4. Medicare Part D Benefit Redesign—Sections 139201 and 139202 amend the design of the Part D benefit by adding a hard cap on out-of-pocket spending set at $2,000 in 2024, increasing each year based on the rate of increase in per capita Part D costs.
  5. Medicaid Coverage Gap—Section 137304 would allow people living in states that have not expanded Medicaid to purchase subsidized coverage on the ACA Marketplace for 2022 through 2025 with the federal government fully subsidizing the premium for a benchmark plan. People would also be eligible for cost-sharing subsidies that would reduce their out-of-pocket costs to an average of 1% of overall covered health expenses.
  6. Maternal Care and Postpartum Coverage—Section 30721 would require states to extend Medicaid postpartum coverage from 60 days to 12 months, ensuring continuity of Medicaid coverage for postpartum individuals in all states. Section 30722 would create a new option for states to coordinate care for Medicaid-enrolled pregnant and post-partum individuals through a maternal health home model. Sections 31031 through 31048 provide federal grants to bolster other aspects of maternal health care.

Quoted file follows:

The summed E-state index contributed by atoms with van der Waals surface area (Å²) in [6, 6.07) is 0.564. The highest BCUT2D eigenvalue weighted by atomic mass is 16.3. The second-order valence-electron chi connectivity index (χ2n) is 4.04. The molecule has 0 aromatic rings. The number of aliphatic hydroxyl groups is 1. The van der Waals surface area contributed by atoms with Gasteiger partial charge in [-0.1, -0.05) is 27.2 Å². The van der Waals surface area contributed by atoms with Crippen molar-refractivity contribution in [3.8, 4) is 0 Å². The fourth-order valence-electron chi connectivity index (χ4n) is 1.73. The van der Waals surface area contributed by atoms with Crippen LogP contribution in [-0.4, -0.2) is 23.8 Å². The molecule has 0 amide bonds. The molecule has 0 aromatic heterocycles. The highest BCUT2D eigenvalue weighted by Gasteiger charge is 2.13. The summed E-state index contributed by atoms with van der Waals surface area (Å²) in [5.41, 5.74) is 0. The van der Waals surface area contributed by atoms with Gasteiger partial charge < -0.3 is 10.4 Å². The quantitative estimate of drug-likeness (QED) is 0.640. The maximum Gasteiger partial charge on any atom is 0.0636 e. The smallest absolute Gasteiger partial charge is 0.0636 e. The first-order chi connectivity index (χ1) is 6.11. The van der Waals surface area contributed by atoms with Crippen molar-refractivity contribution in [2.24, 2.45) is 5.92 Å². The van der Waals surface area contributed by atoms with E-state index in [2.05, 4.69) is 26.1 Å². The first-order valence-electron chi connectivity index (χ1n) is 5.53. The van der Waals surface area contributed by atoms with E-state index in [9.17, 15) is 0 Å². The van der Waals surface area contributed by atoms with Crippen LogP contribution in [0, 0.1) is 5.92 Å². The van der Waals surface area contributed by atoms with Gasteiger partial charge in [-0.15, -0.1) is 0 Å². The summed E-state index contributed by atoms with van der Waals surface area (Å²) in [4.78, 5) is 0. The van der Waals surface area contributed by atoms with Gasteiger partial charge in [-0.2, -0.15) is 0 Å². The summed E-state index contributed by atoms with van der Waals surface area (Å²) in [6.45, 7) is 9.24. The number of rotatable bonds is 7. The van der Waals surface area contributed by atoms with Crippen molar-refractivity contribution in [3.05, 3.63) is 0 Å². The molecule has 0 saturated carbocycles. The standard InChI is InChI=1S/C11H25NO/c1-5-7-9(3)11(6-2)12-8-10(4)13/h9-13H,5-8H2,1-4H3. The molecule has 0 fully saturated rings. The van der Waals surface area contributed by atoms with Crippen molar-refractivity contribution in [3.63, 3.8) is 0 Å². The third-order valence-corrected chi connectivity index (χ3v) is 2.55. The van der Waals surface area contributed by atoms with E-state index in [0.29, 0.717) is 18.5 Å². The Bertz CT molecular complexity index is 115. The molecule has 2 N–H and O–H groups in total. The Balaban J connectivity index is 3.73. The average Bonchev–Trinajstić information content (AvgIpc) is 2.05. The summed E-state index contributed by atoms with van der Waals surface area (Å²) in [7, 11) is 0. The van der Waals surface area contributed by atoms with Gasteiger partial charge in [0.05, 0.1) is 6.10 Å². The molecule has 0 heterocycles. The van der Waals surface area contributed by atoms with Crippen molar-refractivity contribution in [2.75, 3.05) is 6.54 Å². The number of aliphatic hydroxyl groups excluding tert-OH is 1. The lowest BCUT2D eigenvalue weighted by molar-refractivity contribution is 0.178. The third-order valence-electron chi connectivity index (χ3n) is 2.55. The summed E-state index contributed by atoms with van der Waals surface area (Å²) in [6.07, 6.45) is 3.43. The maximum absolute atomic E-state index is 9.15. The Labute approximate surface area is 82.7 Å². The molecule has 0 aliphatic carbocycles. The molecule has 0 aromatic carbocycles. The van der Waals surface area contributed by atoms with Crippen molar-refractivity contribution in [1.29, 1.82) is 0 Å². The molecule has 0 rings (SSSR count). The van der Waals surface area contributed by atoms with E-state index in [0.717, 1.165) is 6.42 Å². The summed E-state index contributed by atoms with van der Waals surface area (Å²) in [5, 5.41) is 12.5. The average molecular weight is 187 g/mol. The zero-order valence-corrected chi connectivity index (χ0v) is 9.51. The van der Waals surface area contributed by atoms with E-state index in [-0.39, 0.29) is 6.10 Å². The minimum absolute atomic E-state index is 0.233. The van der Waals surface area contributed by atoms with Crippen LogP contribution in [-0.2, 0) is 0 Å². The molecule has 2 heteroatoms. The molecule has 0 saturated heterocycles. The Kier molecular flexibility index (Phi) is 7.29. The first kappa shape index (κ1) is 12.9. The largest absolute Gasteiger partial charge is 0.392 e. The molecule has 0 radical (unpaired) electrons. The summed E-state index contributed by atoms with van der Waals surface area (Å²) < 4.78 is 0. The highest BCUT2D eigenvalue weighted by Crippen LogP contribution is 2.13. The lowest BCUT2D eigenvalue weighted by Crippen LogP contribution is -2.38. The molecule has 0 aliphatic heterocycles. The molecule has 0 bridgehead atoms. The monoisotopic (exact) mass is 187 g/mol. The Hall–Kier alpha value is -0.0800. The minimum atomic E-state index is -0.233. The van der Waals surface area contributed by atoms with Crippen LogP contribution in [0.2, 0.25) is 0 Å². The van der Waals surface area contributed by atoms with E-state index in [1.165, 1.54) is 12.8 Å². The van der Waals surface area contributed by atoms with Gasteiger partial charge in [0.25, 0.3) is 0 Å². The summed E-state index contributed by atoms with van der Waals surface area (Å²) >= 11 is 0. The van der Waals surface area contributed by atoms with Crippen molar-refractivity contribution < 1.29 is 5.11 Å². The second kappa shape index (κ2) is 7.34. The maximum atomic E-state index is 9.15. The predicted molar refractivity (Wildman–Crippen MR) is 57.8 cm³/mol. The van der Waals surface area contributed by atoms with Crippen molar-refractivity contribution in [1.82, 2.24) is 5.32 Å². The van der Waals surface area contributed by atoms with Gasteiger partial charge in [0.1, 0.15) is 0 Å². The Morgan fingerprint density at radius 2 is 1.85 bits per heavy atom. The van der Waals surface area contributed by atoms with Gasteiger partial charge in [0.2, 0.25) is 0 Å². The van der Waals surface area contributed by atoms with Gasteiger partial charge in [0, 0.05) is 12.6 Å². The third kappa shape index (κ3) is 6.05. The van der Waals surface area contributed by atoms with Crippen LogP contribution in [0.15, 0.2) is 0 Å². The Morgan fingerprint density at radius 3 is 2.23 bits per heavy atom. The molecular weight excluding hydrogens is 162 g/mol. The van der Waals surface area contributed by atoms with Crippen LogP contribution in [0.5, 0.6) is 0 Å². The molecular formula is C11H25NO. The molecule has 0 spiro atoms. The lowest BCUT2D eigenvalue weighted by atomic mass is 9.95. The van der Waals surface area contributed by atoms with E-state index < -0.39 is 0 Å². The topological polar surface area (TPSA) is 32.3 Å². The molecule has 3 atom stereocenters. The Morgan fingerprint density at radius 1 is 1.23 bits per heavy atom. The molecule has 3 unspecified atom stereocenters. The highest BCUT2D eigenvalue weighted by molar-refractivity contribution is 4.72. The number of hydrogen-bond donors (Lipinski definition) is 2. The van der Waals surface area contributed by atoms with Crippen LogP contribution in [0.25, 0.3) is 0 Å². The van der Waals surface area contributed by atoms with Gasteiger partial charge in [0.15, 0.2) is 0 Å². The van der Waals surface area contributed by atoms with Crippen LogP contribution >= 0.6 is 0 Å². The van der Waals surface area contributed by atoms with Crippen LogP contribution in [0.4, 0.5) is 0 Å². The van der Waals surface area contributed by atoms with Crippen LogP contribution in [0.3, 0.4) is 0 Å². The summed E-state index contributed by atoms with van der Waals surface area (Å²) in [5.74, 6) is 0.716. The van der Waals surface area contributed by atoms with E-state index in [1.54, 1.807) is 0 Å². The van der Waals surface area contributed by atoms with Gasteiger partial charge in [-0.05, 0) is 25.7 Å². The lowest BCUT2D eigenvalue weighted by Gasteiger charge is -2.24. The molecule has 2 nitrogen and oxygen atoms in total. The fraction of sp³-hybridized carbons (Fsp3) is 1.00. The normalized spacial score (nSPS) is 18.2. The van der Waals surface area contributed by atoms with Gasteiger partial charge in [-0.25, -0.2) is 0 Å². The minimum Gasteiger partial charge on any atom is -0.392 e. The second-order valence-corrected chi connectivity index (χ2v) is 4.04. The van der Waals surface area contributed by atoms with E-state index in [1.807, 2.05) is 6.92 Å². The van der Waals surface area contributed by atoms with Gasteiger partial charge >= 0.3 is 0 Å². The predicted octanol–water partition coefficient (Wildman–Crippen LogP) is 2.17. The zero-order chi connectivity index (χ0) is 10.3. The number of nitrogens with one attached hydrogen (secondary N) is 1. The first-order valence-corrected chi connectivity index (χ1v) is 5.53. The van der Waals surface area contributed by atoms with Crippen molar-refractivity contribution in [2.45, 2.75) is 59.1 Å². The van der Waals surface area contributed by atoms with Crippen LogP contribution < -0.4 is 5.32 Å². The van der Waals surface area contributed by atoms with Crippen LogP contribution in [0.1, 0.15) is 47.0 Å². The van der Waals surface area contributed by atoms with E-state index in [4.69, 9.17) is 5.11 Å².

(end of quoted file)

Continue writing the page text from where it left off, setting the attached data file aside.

7. Other Medicaid/Children’s Health Insurance Program (CHIP) Changes—Section 30741 would require states to extend 12-month continuous coverage for children on Medicaid and CHIP. Section 30741 would phase out the FFCRA enhanced federal funding to states. Section 30741 also would modify the FFCRA MOE requirement for continuous coverage. Section 30801 would permanently extend the CHIP program.
  8. Other Medicaid Financing and Benefit Changes—Section 30731 would increase the Medicaid cap amount and match rate for the territories. Section 30751 would establish a 3.1 percentage point FMAP reduction from October 1, 2022 through December 31, 2025 for states that adopt eligibility standards, methodologies, or procedures that are more restrictive than those in place as of October 1, 2021. Section 139405 would require state Medicaid programs to cover all approved vaccines recommended by ACIP and vaccine administration, without cost-sharing, for categorically and medically needy adults.